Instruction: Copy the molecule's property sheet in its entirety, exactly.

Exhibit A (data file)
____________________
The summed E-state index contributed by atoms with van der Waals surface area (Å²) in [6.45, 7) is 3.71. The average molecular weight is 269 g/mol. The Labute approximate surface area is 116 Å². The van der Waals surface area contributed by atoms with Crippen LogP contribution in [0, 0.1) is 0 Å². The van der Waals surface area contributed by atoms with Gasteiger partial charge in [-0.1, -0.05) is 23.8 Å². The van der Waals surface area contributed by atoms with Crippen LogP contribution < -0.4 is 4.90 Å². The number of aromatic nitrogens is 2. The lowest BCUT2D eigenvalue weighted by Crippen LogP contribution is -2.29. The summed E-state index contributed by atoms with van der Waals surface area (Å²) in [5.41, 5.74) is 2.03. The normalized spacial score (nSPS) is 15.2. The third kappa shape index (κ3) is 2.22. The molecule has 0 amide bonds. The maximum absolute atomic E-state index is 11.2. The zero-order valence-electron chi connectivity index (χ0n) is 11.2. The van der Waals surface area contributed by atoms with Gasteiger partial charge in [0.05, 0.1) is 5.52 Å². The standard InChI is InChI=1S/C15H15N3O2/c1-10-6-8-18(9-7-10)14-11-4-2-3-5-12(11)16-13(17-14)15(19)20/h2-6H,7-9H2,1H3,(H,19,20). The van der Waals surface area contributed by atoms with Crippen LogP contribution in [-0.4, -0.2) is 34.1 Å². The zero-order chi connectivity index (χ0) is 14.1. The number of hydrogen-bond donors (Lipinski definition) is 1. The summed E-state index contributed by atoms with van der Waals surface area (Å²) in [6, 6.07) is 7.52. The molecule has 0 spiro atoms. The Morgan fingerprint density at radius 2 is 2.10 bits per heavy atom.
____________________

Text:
The summed E-state index contributed by atoms with van der Waals surface area (Å²) in [6.45, 7) is 3.71. The average molecular weight is 269 g/mol. The Labute approximate surface area is 116 Å². The van der Waals surface area contributed by atoms with Crippen LogP contribution in [0, 0.1) is 0 Å². The van der Waals surface area contributed by atoms with Gasteiger partial charge in [-0.1, -0.05) is 23.8 Å². The van der Waals surface area contributed by atoms with Crippen LogP contribution < -0.4 is 4.90 Å². The number of aromatic nitrogens is 2. The lowest BCUT2D eigenvalue weighted by Crippen LogP contribution is -2.29. The summed E-state index contributed by atoms with van der Waals surface area (Å²) in [5.41, 5.74) is 2.03. The normalized spacial score (nSPS) is 15.2. The third kappa shape index (κ3) is 2.22. The molecule has 0 amide bonds. The maximum absolute atomic E-state index is 11.2. The zero-order valence-electron chi connectivity index (χ0n) is 11.2. The van der Waals surface area contributed by atoms with Gasteiger partial charge in [0.05, 0.1) is 5.52 Å². The standard InChI is InChI=1S/C15H15N3O2/c1-10-6-8-18(9-7-10)14-11-4-2-3-5-12(11)16-13(17-14)15(19)20/h2-6H,7-9H2,1H3,(H,19,20). The van der Waals surface area contributed by atoms with Crippen LogP contribution in [-0.4, -0.2) is 34.1 Å². The zero-order chi connectivity index (χ0) is 14.1. The number of hydrogen-bond donors (Lipinski definition) is 1. The summed E-state index contributed by atoms with van der Waals surface area (Å²) in [6, 6.07) is 7.52. The molecule has 0 spiro atoms. The Morgan fingerprint density at radius 2 is 2.10 bits per heavy atom.